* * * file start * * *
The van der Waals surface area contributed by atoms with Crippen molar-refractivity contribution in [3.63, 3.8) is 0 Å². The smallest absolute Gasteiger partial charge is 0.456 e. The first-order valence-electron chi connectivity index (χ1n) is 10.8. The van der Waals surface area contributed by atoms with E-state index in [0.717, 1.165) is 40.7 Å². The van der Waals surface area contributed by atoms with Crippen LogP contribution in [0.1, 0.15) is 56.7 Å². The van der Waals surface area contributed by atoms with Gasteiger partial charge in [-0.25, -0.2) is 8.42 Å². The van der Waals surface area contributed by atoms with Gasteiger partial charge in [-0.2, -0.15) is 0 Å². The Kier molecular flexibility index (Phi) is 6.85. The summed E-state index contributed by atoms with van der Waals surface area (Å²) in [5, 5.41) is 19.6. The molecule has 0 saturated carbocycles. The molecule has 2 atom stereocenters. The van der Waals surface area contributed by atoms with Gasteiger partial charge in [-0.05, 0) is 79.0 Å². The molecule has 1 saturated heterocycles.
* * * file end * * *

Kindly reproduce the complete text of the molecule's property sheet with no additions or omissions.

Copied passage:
The van der Waals surface area contributed by atoms with Crippen molar-refractivity contribution in [3.63, 3.8) is 0 Å². The smallest absolute Gasteiger partial charge is 0.456 e. The first-order valence-electron chi connectivity index (χ1n) is 10.8. The van der Waals surface area contributed by atoms with E-state index in [0.717, 1.165) is 40.7 Å². The van der Waals surface area contributed by atoms with Crippen LogP contribution in [0.1, 0.15) is 56.7 Å². The van der Waals surface area contributed by atoms with Gasteiger partial charge in [-0.25, -0.2) is 8.42 Å². The van der Waals surface area contributed by atoms with Gasteiger partial charge in [-0.2, -0.15) is 0 Å². The Kier molecular flexibility index (Phi) is 6.85. The summed E-state index contributed by atoms with van der Waals surface area (Å²) in [5, 5.41) is 19.6. The molecule has 0 saturated carbocycles. The molecule has 2 atom stereocenters. The van der Waals surface area contributed by atoms with Gasteiger partial charge in [-0.05, 0) is 79.0 Å². The molecule has 1 saturated heterocycles.